Opinion: The economics of routine
The author emphasises about the importance of a routine
May 08, 2020 07:36:00 AM | Article | Shriram Iyer Share -
Our parents, their parents and their parents were the early to bed, early to rise makes you healthy, wealthy and wise lot. They believed in the power of routine and practised it with devotion. And ever since, routine has been proudly touted as discipline. Perhaps it is more about economics.
Being a part of the middle class necessarily meant economic discipline. Couple it with an exclusively middle class feeling called guilt and routine goes a long, long way. Routine is a tracker. A money-saving mechanism. Routine calibrates consumption. It is a way to turn your lifestyle into an excel sheet. A precise tally of what you did, where you spent the money and by not doing what did you save money. Once a routine is established, all things off routine will be done with utmost deliberation, and awareness of its repercussions. indulgences will also be planned and executed.
After all, no matter how wayward your indulgence, you still have to be back to bed at 10. And up at 5. A lifestyle loop, a self-imposed austerity measure disguised as a way of life. Groundhog days. Within the rigid structure of routine, there is some play. Too much and it will upset the order. No surprises at all and Jack will be a dull boy. So routine is as much about balance as it is about rigour and repetition.
Routine was invented by the savers. It was necessary. Income was limited. There were more mouths to feed. Battle lines had to be drawn between purchase and penury. Desire had to be muted. Shopping was therefore purely occasion based. Routine demanded it. New clothes for Diwali. Sweets for very special occasions. Who gets what, how much, fixed shopping destinations. The annual routine of staying with relatives during summer vacations obviously meant money saved in cost of accommodation and food. Besides there was already knowledge of where to go when there, which restaurants are cheap but good. A comfortable familiarity regarding the expenses involved gave the savers a sense of control over the budget and that in turn was the real enjoyment of the vacation. A middle class victory. We had fun within the budget. We will go back there…it works. Annual expressions of love, all accounted for. By now I may have jogged your memory. Every household had its own drill. It went down to the minutest of detail. They rationed our desire. And made us want only what they could afford. And routine was so deeply ingrained as a virtue that demanding anything off the charts was blasphemy. Karmic points will be lost if you are a lustful seeker of material pleasures that are off the list.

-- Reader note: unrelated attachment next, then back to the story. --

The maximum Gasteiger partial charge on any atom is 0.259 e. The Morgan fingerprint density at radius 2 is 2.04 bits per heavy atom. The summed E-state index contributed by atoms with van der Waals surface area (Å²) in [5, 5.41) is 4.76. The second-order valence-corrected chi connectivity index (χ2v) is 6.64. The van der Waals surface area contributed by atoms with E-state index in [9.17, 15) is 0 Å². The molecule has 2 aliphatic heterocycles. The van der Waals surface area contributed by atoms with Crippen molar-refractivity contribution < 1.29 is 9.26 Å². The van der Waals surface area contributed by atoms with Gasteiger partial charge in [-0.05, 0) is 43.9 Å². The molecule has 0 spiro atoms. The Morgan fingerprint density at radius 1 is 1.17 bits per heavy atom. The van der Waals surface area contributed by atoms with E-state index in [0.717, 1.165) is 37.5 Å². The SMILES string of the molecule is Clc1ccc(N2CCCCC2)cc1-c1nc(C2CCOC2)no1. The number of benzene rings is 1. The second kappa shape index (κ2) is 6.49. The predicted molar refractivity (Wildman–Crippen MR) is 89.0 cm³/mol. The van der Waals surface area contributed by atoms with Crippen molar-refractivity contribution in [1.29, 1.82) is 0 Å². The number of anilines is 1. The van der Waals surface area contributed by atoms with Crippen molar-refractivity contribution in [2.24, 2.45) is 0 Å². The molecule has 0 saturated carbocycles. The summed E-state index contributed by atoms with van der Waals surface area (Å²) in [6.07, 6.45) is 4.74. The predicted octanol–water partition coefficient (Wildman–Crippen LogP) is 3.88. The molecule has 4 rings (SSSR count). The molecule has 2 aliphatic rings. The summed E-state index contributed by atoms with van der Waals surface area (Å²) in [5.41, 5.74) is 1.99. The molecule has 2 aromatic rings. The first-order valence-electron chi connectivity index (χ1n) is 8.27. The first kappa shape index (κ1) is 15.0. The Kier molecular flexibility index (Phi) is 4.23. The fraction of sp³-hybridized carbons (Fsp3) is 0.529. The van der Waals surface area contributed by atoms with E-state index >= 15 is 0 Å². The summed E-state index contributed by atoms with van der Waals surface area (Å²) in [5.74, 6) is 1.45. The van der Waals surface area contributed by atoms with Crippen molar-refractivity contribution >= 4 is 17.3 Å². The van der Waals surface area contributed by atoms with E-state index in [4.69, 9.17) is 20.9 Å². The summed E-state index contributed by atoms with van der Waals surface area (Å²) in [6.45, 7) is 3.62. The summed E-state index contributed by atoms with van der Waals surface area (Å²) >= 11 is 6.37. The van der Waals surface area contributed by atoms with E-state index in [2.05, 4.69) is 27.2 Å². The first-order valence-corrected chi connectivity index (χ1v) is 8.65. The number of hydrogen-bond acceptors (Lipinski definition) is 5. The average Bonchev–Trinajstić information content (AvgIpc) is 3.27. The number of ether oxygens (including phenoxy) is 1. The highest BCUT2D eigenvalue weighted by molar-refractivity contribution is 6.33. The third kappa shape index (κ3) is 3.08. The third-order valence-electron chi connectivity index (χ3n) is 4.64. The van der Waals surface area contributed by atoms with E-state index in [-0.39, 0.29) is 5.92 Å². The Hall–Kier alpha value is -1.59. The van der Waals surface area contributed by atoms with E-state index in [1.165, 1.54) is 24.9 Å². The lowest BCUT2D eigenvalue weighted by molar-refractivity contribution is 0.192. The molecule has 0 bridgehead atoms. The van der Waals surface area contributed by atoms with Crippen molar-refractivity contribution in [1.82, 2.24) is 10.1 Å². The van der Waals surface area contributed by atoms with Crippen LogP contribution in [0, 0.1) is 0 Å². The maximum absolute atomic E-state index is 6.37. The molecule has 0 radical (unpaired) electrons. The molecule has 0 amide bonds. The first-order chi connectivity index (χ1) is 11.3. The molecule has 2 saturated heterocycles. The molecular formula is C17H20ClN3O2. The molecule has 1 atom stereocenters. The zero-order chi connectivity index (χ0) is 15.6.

For the purpose of better understanding the wonders of this subject, let’s draw a line, a broad stroke but useful. A line between the savers and the spenders. We are the spenders. We became spenders when we saw the world and when we started earning. We wriggled free. We saw things that the savers had hidden from us lest we get tempted. We invented bucket lists. We decided that experience is currency and can be bought with money and time. And new experiences mean no routine. Grab at them when they come. Because we had the money, we sacrificed routine. Eat when you want to, where you want to, there are no special days, every day could be different from the previous day. Wake up when you wake up, sleep, don't sleep. No excel sheet of routine to govern your actions. And collectively the spender force became a spent force. The credit card threw open the gates. Impulse driven spending. No assigned budget. It was anti routine.
But COVID-19 has brought routine back into our lives. This time around routine is about survival. It has turned many spenders into savers again. We are right now living like our parents always did. Theirs was a self-imposed lockdown, our is thanks to China. Think about it. The lockdown has forced us into a lifestyle that most of our parents voluntarily chose. NOW, we are thinking about rationing our money. We are getting used to DIY. We are getting used to consuming less. We are planning usage. We are dividing or deciding what tasks to take on in the house. We are budgeting more seriously. Our body clocks are adjusting to a fixed sleep cycle. We eat on time. And guess what.. we actually are spending less, saving more.
Perhaps, routine is the vaccine the world is looking for.
The author is chief creative and content officer, Tilt Brand Solutions